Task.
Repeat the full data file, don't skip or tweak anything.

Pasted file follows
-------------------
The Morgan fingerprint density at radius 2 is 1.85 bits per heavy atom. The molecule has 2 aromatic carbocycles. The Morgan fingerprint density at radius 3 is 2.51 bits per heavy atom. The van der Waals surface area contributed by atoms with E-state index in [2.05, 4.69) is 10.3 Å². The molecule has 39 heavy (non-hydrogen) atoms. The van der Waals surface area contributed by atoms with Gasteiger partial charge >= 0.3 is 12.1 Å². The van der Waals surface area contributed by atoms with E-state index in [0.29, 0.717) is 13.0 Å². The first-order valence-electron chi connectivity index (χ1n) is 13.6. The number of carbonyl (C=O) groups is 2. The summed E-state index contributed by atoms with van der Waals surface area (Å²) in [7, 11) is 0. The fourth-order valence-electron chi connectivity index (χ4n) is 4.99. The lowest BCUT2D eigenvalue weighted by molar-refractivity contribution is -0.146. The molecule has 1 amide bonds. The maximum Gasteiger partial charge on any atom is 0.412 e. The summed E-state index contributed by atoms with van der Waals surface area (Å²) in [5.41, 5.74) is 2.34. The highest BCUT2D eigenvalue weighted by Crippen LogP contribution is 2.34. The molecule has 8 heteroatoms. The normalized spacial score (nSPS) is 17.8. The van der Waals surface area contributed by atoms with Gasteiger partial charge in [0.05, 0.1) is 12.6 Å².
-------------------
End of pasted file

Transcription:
The Morgan fingerprint density at radius 2 is 1.85 bits per heavy atom. The molecule has 2 aromatic carbocycles. The Morgan fingerprint density at radius 3 is 2.51 bits per heavy atom. The van der Waals surface area contributed by atoms with E-state index in [2.05, 4.69) is 10.3 Å². The molecule has 39 heavy (non-hydrogen) atoms. The van der Waals surface area contributed by atoms with Gasteiger partial charge >= 0.3 is 12.1 Å². The van der Waals surface area contributed by atoms with E-state index in [0.29, 0.717) is 13.0 Å². The first-order valence-electron chi connectivity index (χ1n) is 13.6. The number of carbonyl (C=O) groups is 2. The summed E-state index contributed by atoms with van der Waals surface area (Å²) in [7, 11) is 0. The fourth-order valence-electron chi connectivity index (χ4n) is 4.99. The lowest BCUT2D eigenvalue weighted by molar-refractivity contribution is -0.146. The molecule has 1 amide bonds. The maximum Gasteiger partial charge on any atom is 0.412 e. The summed E-state index contributed by atoms with van der Waals surface area (Å²) in [5.41, 5.74) is 2.34. The highest BCUT2D eigenvalue weighted by Crippen LogP contribution is 2.34. The molecule has 8 heteroatoms. The normalized spacial score (nSPS) is 17.8. The van der Waals surface area contributed by atoms with Gasteiger partial charge in [0.05, 0.1) is 12.6 Å².